Portal:Sports

From Wikipedia, the free encyclopedia
  (Redirected from Portal:Sport)
Jump to: navigation, search

The Sports Portal

A collection of balls used in various sports

Sport, also known as sports, is all forms of competitive physical activity which, through casual or organized participation, aim to use, maintain or improve physical ability and provide entertainment to participants. Hundreds of sports exist, from those requiring only two participants, through to those with hundreds of simultaneous participants, either in teams or competing as individuals.

Sport is generally recognized as activities which are based in physical athleticism or physical dexterity, with the largest major competitions such as the Olympic Games admitting only sports meeting this definition, and other organizations such as the Council of Europe using definitions precluding activities without a physical element from classification as sports. However, a number of competitive, but non-physical, activities claim recognition as mind sports. The International Olympic Committee (through ARISF) recognizes both chess and bridge as bona fide sports, and SportAccord, the international sports federation association, recognizes five non-physical sports, although limits the amount of mind games which can be admitted as sports.

Sports are usually governed by a set of rules or customs, which serve to ensure fair competition, and allow consistent adjudication of the winner. Winning can be determined by physical events such as scoring goals or crossing a line first, or by the determination of judges who are scoring elements of the sporting performance, including objective or subjective measures such as technical performance or artistic impression.

In organized sport, records of performance are often kept, and for popular sports, this information may be widely announced or reported in sport news. In addition, sport is a major source of entertainment for non-participants, with spectator sports drawing large crowds to venues, and reaching wider audiences through sports broadcasting.

Selected article

{{{caption}}}
The Cotswold Olimpick Games is an annual public celebration of games and sports now held on the Friday after Spring Bank Holiday near Chipping Campden, in the Cotswolds of England. The Games probably began in 1612, and have continued on and off to the present day. They were started by a local lawyer, Robert Dover, with the approval of King James. The Games were attended by all classes of society, including on one occasion royalty. Events included horse-racing, coursing with hounds, running, jumping, dancing, sledgehammer throwing, fighting with swords and cudgels, quarterstaff, and wrestling.

Many 17th-century Puritans disapproved of such festivities, believing them to be of pagan origin, and they particularly disapproved of any celebration on a Sunday or a church holiday such as Whitsun. By the time of King James's death in 1625, many Puritan landowners had forbidden their workers to attend such festivities; the increasing tensions between the supporters of the king and the Puritans resulted in the outbreak of the English Civil War in 1642, bringing the Games to an end.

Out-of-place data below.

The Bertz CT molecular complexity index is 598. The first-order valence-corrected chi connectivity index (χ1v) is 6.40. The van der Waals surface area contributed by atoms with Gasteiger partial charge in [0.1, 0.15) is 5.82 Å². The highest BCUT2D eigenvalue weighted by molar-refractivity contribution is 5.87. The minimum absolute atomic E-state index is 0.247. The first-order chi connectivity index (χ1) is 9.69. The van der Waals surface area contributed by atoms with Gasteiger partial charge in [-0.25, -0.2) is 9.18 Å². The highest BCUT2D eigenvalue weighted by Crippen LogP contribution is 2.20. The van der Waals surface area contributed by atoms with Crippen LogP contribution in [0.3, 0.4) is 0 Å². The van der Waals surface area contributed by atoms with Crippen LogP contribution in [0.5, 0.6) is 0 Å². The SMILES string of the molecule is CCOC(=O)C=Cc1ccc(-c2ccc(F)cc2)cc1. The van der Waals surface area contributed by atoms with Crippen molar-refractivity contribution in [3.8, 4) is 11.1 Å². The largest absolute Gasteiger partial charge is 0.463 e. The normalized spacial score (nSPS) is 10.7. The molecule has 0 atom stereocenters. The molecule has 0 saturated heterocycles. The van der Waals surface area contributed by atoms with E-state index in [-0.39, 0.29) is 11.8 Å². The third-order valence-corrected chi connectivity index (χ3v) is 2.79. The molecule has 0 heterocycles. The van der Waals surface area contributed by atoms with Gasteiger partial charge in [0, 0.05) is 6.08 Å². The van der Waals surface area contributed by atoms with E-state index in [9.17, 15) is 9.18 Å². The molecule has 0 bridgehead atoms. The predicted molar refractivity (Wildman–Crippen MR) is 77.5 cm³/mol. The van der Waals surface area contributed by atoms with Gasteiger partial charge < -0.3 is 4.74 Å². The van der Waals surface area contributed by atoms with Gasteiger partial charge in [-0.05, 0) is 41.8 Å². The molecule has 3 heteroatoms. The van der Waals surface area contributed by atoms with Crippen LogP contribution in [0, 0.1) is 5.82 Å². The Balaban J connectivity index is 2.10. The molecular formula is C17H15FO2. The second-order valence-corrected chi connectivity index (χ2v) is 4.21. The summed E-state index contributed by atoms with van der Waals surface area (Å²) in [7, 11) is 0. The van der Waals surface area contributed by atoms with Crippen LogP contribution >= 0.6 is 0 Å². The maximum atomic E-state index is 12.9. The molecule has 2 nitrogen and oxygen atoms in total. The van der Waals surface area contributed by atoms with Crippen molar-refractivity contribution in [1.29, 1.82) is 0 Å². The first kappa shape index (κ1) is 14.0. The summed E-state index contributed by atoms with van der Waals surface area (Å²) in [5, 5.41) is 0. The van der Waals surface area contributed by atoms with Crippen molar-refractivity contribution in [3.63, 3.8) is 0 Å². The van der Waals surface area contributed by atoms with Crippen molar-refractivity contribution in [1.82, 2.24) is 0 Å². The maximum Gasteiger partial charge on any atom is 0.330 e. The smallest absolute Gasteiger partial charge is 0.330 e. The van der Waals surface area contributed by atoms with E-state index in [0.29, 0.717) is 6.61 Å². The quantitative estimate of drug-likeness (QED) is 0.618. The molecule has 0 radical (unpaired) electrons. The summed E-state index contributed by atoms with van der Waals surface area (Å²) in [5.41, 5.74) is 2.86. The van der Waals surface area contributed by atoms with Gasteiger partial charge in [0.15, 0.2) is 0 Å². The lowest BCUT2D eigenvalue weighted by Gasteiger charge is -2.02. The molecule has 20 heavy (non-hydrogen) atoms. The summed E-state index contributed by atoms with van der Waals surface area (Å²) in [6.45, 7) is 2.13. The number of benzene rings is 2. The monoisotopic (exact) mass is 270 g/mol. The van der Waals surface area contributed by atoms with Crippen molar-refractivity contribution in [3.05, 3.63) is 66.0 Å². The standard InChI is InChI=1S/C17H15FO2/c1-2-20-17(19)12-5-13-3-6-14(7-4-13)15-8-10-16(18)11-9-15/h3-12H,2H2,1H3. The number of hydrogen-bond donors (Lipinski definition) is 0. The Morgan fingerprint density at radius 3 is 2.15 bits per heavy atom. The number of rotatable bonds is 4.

Revived after the Restoration of 1660, the Games gradually degenerated into a drunk and disorderly country festival according to their critics. The Games ended again in 1852, when the common land on which they had been staged was partitioned between local landowners and farmers and subsequently enclosed. Since 1966 the Games have been held each year on the Friday after Spring Bank Holiday. Events have included the tug of war, gymkhana, shin-kicking, dwile flonking, motor cycle scrambling, judo, piano smashing, and morris dancing. The British Olympic Association has recognised the Cotswold Olimpick Games as "the first stirrings of Britain's Olympic beginnings".

Selected picture

Fabian Kauter, right, hits Diego Confalonieri with a flèche attack
Credit: Marie-Lan Nguyen

Fabian Kauter, right, hits Diego Confalonieri with a flèche attack in the final match of a professional fencing tournament

Selected athlete

Signed portrait of Donald Bradman
Sir Donald George Bradman, AC (27 August 1908 – 25 February 2001), often referred to as "The Don", was an Australian cricketer, widely acknowledged as the greatest Test batsman of all time. Bradman's career Test batting average of 99.94 is often cited as statistically the greatest achievement by any sportsman in any major sport. The story that the young Bradman practised alone with a cricket stump and a golf ball is part of Australian folklore. Bradman's meteoric rise from bush cricket to the Australian Test team took just over two years. Before his 22nd birthday, he had set many records for high scoring, some of which still stand, and became Australia's sporting idol at the height of the Great Depression.